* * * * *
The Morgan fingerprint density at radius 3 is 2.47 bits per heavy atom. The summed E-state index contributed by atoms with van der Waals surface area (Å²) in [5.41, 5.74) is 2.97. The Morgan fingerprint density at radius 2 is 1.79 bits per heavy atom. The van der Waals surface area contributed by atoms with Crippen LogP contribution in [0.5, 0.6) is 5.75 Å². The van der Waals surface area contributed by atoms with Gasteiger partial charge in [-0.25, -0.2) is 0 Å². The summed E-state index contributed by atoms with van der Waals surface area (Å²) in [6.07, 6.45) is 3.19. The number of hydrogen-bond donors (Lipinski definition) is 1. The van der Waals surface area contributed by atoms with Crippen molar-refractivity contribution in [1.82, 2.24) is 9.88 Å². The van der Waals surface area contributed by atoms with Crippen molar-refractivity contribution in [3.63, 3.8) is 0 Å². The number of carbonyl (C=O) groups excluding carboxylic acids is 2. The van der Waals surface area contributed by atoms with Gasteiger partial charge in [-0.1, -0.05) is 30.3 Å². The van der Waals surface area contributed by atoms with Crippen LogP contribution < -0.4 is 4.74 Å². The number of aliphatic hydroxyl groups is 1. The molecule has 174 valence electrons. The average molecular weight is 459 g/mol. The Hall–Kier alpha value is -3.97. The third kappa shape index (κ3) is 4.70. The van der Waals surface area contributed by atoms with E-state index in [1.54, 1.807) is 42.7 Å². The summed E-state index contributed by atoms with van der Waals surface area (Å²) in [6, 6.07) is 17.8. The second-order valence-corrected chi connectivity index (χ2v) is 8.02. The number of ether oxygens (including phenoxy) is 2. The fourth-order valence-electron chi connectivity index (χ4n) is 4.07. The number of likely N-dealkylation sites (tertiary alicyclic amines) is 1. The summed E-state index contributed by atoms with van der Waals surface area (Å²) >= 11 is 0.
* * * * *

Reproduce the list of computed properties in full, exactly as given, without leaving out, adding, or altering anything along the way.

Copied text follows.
The Morgan fingerprint density at radius 3 is 2.47 bits per heavy atom. The summed E-state index contributed by atoms with van der Waals surface area (Å²) in [5.41, 5.74) is 2.97. The Morgan fingerprint density at radius 2 is 1.79 bits per heavy atom. The van der Waals surface area contributed by atoms with Crippen LogP contribution in [0.5, 0.6) is 5.75 Å². The van der Waals surface area contributed by atoms with Gasteiger partial charge in [-0.25, -0.2) is 0 Å². The summed E-state index contributed by atoms with van der Waals surface area (Å²) in [6.07, 6.45) is 3.19. The number of hydrogen-bond donors (Lipinski definition) is 1. The van der Waals surface area contributed by atoms with Crippen molar-refractivity contribution in [1.82, 2.24) is 9.88 Å². The van der Waals surface area contributed by atoms with Crippen molar-refractivity contribution in [3.63, 3.8) is 0 Å². The number of carbonyl (C=O) groups excluding carboxylic acids is 2. The van der Waals surface area contributed by atoms with Gasteiger partial charge in [-0.1, -0.05) is 30.3 Å². The van der Waals surface area contributed by atoms with Crippen LogP contribution < -0.4 is 4.74 Å². The number of aliphatic hydroxyl groups is 1. The molecule has 174 valence electrons. The average molecular weight is 459 g/mol. The Hall–Kier alpha value is -3.97. The third kappa shape index (κ3) is 4.70. The van der Waals surface area contributed by atoms with E-state index in [1.54, 1.807) is 42.7 Å². The summed E-state index contributed by atoms with van der Waals surface area (Å²) in [6, 6.07) is 17.8. The second-order valence-corrected chi connectivity index (χ2v) is 8.02. The number of ether oxygens (including phenoxy) is 2. The fourth-order valence-electron chi connectivity index (χ4n) is 4.07. The number of likely N-dealkylation sites (tertiary alicyclic amines) is 1. The summed E-state index contributed by atoms with van der Waals surface area (Å²) >= 11 is 0.